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Kent County chapter calls on government to rescind DFO agreement with National Energy Board

Dominic LeBlanc is the federal minister of fisheries and oceans.

The Council of Canadians Kent County chapter is asking the Department of Fisheries and Oceans to rescind a Memorandum of Understanding (MOU) that transfers responsibility for assessing risk to fish and fish habitat by proposed pipelines and power lines to the National Energy Board.

On January 5, chapter activist Ann Pohl asked the Department of Fisheries and Oceans, “Could the Minister confirm what is the status of this MOU, and whether this is something that will be repealed in upcoming legislative changes to better protect Canada’s waters and natural environment?”

In December 2013, the federal government announced that the National Energy Board and the Department of Fisheries and Oceans have entered into a Memorandum of Understanding (MOU) regarding fish and fish habitat. The notice explains, “Through this MOU, the NEB will now be responsible for assessing potential impacts to fisheries from proposed NEB regulated pipeline and power line applications. …The NEB shall also become responsible to determine if proposed projects will impact aquatic species at risk and require permitting under the Species at Risk Act.”

Significantly, “If the NEB determines then an authorization or permit will be required, DFO shall be notified and will be responsible for issuing the authorization or permit.”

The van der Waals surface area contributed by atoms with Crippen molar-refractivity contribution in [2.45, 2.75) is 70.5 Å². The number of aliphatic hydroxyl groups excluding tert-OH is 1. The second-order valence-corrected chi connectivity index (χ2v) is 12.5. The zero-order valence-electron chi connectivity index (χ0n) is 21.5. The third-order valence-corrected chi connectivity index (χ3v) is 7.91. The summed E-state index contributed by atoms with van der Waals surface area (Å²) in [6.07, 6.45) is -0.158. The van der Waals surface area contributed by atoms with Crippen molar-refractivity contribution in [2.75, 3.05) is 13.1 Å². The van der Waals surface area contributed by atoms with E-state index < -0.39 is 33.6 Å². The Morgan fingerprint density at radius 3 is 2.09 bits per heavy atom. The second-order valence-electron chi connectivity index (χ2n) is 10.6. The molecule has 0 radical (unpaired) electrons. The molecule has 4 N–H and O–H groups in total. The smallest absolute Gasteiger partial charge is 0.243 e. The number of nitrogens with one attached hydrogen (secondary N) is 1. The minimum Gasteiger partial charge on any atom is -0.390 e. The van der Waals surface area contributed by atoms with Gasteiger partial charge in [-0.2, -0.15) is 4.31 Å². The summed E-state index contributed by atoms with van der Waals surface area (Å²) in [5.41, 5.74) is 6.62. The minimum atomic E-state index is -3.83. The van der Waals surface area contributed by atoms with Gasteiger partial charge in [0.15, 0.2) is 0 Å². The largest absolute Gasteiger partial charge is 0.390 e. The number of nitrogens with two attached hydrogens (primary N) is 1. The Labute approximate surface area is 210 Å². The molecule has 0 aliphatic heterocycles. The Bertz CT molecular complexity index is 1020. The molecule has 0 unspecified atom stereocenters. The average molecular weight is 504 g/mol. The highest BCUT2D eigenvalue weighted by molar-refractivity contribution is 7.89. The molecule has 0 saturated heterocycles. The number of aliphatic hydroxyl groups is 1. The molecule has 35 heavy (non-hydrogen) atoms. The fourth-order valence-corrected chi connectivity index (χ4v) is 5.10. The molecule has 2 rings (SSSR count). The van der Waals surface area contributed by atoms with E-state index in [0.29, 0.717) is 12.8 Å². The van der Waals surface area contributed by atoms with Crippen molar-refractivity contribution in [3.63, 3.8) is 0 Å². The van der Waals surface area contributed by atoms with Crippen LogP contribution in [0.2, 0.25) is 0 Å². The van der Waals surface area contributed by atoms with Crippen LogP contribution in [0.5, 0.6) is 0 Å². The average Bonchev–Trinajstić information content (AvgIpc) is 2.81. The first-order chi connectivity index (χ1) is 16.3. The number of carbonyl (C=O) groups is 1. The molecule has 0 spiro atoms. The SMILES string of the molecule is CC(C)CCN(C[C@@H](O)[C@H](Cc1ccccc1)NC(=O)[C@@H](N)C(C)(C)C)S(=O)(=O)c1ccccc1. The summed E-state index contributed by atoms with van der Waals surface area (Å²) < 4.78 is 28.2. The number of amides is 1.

The National Energy Board has already recommended the approval of the Trans Mountain pipeline even while acknowledging it would have a significant adverse impacts on southern resident killer whales, which are designated under the Species at Risk Act. The CBC has reported, “In approving the pipeline expansion, the National Energy Board said it weighed the benefits of the project against its burdens.”

The National Energy Board will also be making a recommendation on the proposed Energy East pipeline. If that pipeline is approved, it could result in more than 280 oil supertankers in the Bay of Fundy each year. Council of Canadians campaigner Mark D’Arcy has written, “The North Atlantic Right Whale is a symbol of the biodiversity and fragility of the Bay of Fundy. It is the most endangered whale in the world. TransCanada is the wrong company to have near the right whale. Leave the right whale and the Bay of Fundy alone.”

D’Arcy has also highlighted, “The Bay of Fundy Inshore Fishermen’s Association, the largest fishers’ association in Nova Scotia, have never been consulted by TransCanada on this proposed project or associated tanker traffic through the Bay of Fundy.”

A spokesperson for the fishermen’s association has commented, “The fastest tides in the world mean the fastest spreading oil in the world, with no means to mitigate it our stop it in a quick fashion.”

There is the opportunity to change this.

The government notice indicates, “The Parties will meet together at least once each fiscal year that this MOU is in force to review its content and assess the effectiveness of activities under this MOU. This meeting will include discussion of improvements to the procedures for referring and assessing applications that have the potential to harm fish or modify fish habitat. Proposals for changes to this MOU can be made at any time, and appropriate amendments made as may be agreed upon.”

In the October 2015 federal election, Justin Trudeau stated, “Stephen Harper’s changes to the Fisheries Act, and his elimination of the Navigable Waters Protection Act, have weakened environmental protections. We will review these changes, restore lost protections, and incorporate more modern safeguards.”

It’s time for the prime minister to act on this promise.